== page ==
Paul argues that we have a considerable amount of freedom as followers of Jesus. Why would we not do everything that is permissible for us? For what reasons should we set aside our freedoms? How should we exercise our freedoms in light of Jesus’ command to “love our neighbor as ourselves?”

Paul teaches a Christian way of life through words, but also by_______ (see 11:1).

1 Corinthians 11:2, 17-22

What drives Paul to conclude that the Corinthian churches meetings (church services) do more harm than good? What exists among them that should not exist?

It appears that the Corinthian church celebrated communion, the Lord’s Supper, as part of a meal that was shared by the whole community.

What is wrong with the way they celebrate the Lord’s Supper? (obviously getting drunk during communion is a big problem, but what else?)

1 Corinthians 11:23-34

Paul received the tradition of communion from __________ and passed it on to ___________.

Communion, sometimes called the Lord’s Supper was instituted by Jesus as he celebrated the Passover meal with his disciples on the night he was betrayed by Judas and arrested in the Garden of Gethsemane. See Matthew 26:17-30. Just as the first Passover was celebrated on the night before Israel’s liberation from slavery in Egypt, so also the first Communion was celebrated on the night before Jesus liberated us from slavery to sin by going to the cross and rising from the dead. Just as the breaking of bread and the drinking of wine were part of the celebration of Passover, the cup and the bread are shared in communion.

What is the significance of the bread and the cup? For what purpose do we drink the cup and eat the bread? What should we do before we eat the bread and drink the cup?

Paul has a warning for those who participate in communion in an unworthy manner. Celebrating communion unworthily is connected to not “recognizing the body of the LORD”. While some have argued convincingly that failure to recognize the body of the LORD, is taking the bread and cup without recognizing Jesus’ body and blood in the elements, I believe that Paul has a different form of Christ’s body in mind. The church community is the body of Christ that has gone unrecognized.  Look at verse 33 and verses 20-22 to see what Paul means by celebrating communion unworthily. What have the Corinthian Christians experienced because they made a mockery of the Lord’s Supper?

1 Corinthians 12:1-11

What is true of everyone who has the Holy Spirit living within them?

“Jesus is Lord” was no idle statement. In Paul’s day, “Caesar is Lord” was the pledge of allegiance of the Roman Empire. To declare “Jesus is Lord” was considered to be an act of treason.

Even though all Christians possess the same Holy Spirit, how do we each of us experience Him uniquely? For what purpose is every Christian given “spiritual gifts” by the Holy Spirit? What examples of spiritual gifts does Paul give us? For a fuller list of spiritual gifts see 1 Corinthians 12:27-31; Romans 12:1-8; Ephesians 4:11-13; and 1 Peter 4:10-11. How would you define spiritual gifts? Which gifts do you think you have?

We live in a society where gifts and talents are a means to enriching the self. Who is to benefit from our personal spiritual gifts?

1 Corinthians 12:12-26

What metaphor does Paul use to describe the church? In what way is every member of the church equally valuable? In what way is each of us different and unique? In Paul’s understanding of the church and the Christian faith is it possible to be a Christian all by yourself? What responsibility do each of us have to the church community?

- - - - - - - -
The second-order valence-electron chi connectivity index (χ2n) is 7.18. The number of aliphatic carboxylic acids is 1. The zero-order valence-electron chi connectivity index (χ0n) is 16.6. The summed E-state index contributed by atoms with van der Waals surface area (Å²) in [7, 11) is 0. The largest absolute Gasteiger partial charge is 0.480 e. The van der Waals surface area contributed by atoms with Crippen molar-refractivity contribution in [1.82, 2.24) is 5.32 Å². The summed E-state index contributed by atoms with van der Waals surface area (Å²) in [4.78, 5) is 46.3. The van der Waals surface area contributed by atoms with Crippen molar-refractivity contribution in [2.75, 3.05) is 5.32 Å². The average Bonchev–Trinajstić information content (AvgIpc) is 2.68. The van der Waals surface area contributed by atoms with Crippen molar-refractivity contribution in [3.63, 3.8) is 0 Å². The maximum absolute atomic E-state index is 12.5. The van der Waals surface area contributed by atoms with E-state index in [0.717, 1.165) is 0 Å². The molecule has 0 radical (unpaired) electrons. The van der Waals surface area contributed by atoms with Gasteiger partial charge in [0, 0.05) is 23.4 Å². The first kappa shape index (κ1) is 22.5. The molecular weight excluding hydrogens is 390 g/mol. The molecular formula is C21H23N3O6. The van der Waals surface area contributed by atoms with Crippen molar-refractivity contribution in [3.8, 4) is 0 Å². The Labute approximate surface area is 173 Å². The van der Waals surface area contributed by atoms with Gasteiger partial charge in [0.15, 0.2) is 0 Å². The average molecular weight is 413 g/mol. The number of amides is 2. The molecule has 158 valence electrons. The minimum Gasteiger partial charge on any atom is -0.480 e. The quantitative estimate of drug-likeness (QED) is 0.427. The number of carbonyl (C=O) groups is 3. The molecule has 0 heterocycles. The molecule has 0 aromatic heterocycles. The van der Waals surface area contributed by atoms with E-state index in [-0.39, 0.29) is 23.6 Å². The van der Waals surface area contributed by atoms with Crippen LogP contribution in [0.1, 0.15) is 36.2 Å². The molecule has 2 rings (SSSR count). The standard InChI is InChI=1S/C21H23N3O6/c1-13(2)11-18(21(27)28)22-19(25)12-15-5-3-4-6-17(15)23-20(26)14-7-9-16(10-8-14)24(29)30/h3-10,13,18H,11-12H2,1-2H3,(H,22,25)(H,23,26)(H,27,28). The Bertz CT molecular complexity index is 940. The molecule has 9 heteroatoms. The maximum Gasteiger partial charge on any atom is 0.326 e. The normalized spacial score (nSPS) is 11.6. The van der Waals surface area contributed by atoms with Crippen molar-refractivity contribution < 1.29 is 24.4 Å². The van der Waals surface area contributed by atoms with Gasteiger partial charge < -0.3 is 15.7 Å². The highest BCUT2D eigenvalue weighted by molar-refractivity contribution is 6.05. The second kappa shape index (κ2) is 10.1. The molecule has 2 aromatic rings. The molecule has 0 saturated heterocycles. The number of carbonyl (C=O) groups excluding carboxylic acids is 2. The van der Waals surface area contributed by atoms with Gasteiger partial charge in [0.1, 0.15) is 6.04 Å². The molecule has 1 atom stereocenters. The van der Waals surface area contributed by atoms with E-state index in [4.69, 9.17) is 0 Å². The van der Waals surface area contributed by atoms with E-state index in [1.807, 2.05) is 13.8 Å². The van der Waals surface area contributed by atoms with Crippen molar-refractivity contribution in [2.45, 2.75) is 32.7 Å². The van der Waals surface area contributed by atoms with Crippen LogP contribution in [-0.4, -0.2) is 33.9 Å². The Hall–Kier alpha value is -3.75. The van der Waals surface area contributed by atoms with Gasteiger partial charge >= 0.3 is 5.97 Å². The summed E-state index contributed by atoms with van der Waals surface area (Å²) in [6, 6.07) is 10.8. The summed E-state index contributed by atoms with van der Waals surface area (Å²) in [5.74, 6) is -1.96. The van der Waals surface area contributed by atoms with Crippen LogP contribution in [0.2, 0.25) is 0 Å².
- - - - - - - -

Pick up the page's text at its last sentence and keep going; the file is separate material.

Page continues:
American society values people based on what they do. Therefore a CEO is valued more than the night janitor. Different roles exist in the church. Some are leaders and some are more behind the scenes. In what way is the church different from our world? How are the ‘lesser roles’ to be valued by the church?

1 Corinthians 12:27-13:3

The first ‘you’ in verse 27 is plural. We in New England don’t differentiate between the singular and plural you, but if we were among our brothers and sisters in the south, this passage could be translated: “y’all are the body of Christ, and each one of you is a part of it.” What is our collective identity as a Christian community? How do each of us fit into the larger community? What roles and gifts do you see?

As great as the spiritual gifts are, what is the greatest ‘gift’ of them all as we transition to chapter 13? What must accompany our gifts, talents, and accomplishments if they are to have any meaning?

Acts 14:8-18

Paul and Barnabas traveled together through the cities of Asia Minor (Turkey today), preaching the gospel through words and by performing miracles, and gathering those who believed their message into churches.

What is the unexpected response to the crippled man’s healing? How do the people of Lystra misidentify Paul and Barnabas? How do Paul and Barnabas respond to the prospect of being worshiped? The crowds that Paul and Barnabas are Gentiles, people who were unfamiliar with Jewish customs, Scripture and traditions. What do you notice about the way Paul communicates the message of Jesus to the crowds?

Old Testament Reading Guide – October 10-16, 2011

How do I use this reading guide?

Check out our own homegrown commentary on 2 Kings.  Click here.

2 Kings 21:1-18

How do we go from one of the more righteous kings of Judah to by far the most reprobate?  Manasseh succeeds Hezekiah as king of Judah and he reigns for fifty-five years.  All of the religious reforms and cleansings done by Hezekiah will be undone by his own son Manasseh. He is described as a king who “did evil in the eyes of the LORD; following the detestable practices of the nations the LORD had driven out before the Israelites.” How far did Manasseh’s wickedness go? How did Israel compare to the Canaanite nations that God had destroyed?